The mystery of Sri Lanka's 'grease devils'
A few nights ago Tuan Mohamed Saleh Nona Faris heard a rustling outside her house and saw a shadow move.
"He looked like a gorilla, he was completely covered in black from top to toe. I couldn't see his face or hands," the elderly lady in the west coast fishing district of Puttalam said.
She believes the intruder was one of Sri Lanka's notorious "grease devils".
Over the last few weeks large swathes of the country have been gripped by a fear of nocturnal prowlers who have frequented rural areas assaulting women at night.
The media and the public were swift to dub the intruders "grease devils". This is an old caricature referring to malevolent men who smear themselves in grease to avoid being caught.
But this wave of violence has spawned a series of brutal retaliatory vigilante attacks. People have been killed, there have been arrests by the hundred and tanks have been deployed.
There are conspiracy theories: villagers blame the security forces for launching and even fostering the grease devil assaults. They deny the charges, but violence has continued unabated.
It is a confusing situation in a febrile atmosphere - and no-one has got closer to working out who is actually behind the wave of assaults.
And there appears to be an ethnic dimension too: almost always, those reporting attacks from "grease devils" have been Muslim or Tamil rather than from the majority Sinhalese community.
Some of the descriptions of the intruders seem to merge fact with fantasy.
Meeting us at her home, Mrs Faris, who is a Muslim, seems edgy. After all, in Puttalam over the last few days a policeman has been lynched and villagers shot.
She called her son, who attacked the mystery intruder with a stick. It broke in two. They chased him but he leapt over the compound fence and escaped, apparently by motorbike.
A male neighbour said there had been 12 such incidents within the past week. "To catch them, you'd need springs on your feet," he said.
There is ambiguity about the nature of these intruders. Mrs Faris says she is afraid because of stories that some criminals are seeking female blood for ritual purposes. A government minister says that in some places people attribute "bionic" or superhuman powers to the intruders.
But these two villagers largely reject outlandish explanations. "He looks like a gorilla but he's a man," says Mrs Faris.
In Puttalam shops were closed and white flags fluttered in tribute to a 23-year-old traffic policeman lynched by a mob who accused the police of harbouring a "devil." In reality this was apparently a drunken fisherman he had apprehended.
But on street corners, tanks are now deployed with soldiers carrying AK-47 rifles.
When people demonstrated in Mrs Faris's village and burnt a police motorbike, they were shot at, allegedly by the police. Her two grandsons are injured and in hospital. More than 30 other young men have been arrested.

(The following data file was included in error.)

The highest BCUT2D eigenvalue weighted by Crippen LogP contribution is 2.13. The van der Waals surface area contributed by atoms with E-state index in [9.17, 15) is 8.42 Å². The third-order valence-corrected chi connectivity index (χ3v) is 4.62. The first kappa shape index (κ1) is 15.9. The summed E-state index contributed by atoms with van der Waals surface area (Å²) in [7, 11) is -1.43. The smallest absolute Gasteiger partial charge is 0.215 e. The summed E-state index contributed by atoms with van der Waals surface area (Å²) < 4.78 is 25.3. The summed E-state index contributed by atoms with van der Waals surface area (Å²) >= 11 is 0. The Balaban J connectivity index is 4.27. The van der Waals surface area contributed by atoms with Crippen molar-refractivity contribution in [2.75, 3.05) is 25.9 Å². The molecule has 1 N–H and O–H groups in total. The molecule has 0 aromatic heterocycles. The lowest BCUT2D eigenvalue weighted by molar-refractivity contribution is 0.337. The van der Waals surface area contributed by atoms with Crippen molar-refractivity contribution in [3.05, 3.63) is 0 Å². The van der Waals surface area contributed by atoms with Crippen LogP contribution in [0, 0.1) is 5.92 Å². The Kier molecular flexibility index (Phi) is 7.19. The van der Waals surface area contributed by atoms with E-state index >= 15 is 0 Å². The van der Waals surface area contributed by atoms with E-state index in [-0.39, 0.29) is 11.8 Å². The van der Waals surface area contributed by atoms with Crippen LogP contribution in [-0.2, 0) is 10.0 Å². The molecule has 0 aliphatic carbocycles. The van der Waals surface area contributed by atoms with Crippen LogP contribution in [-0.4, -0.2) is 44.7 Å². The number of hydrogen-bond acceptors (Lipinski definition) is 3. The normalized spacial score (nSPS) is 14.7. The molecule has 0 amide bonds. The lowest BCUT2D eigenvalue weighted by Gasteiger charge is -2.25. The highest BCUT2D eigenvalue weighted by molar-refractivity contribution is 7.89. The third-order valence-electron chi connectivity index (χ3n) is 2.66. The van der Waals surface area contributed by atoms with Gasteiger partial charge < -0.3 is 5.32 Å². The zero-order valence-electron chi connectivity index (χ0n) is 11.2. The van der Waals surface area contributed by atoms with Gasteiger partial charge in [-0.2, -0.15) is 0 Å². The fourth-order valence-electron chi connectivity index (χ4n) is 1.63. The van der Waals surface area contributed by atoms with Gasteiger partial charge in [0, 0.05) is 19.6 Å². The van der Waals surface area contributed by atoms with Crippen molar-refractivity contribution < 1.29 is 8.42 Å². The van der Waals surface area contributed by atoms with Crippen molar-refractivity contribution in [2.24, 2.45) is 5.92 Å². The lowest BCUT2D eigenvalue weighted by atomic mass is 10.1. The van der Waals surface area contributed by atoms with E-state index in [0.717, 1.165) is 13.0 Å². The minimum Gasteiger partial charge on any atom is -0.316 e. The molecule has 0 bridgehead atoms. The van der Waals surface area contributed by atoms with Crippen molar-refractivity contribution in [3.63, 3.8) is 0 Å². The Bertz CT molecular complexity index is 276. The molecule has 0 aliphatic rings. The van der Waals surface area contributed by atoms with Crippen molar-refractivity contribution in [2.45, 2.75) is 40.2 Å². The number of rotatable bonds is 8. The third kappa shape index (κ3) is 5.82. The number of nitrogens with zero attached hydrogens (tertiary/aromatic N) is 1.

Lynching and vigilantes
People have tended to blame the security forces for sheltering those they insist are criminals. Typically they say the intruder is seen running to a military or police compound for refuge.
In the central highlands, two outsiders have been lynched. On Friday a 16-year-old boy was shot dead "over alleged suspicious behaviour", according to a local website. In the north, 95 people accused of vigilantism were arrested and some - reportedly - so badly beaten that they were sent to hospital.
In the east many people say they have been stabbed, nearly strangled, sexually assaulted or otherwise injured by the "devils".
Campaigners for women's rights told a meeting in Colombo that in the east, women and girls have been attacked outdoors. They are now afraid to stay out late and some men, not wanting to leave them alone, have stopped going out to work.
"A prevailing sense of fear is pervading all these areas," said Sepali Kottegoda of the Women and Media Collective.
Equally concerned, the defence secretary Gotabhaya Rajapaksa held a meeting with Muslim imams flown in from the east.
He sternly warned of "maximum punishment" for anyone taking the law into their own hands.
But, speaking to the BBC, some imams were critical of the military and its allegedly vengeful behaviour.
The "grease devils" affair remains a mystery. Some insist it is some kind of government plot; others believe it is a spike in crime - or a figment of people's imagination.
But it has soured social relations.
At the funeral of the lynched policeman black smoke billows as tyres are burnt. A military helicopter hovers overhead as crowds of Sinhalese mourners demonstrate against the police's failure to protect one of their own. Some chant anti-Muslim slogans.
But back in Mrs Faris's village, the atmosphere is different - sympathy across the ethnic divide.
A lot of the arrested youths come from there. One of the few people we see is a young carpenter, T Premasiri, whose family is one of only five Sinhalese ones with more than 300 Muslim families as neighbours.
He is sympathetic to his Muslim friends: "The Muslim people have left - they're afraid."
"I feel for them because it's their holy month, it's their festival. They can't even eat. And even if they cook I don't think they will be in the mood to eat."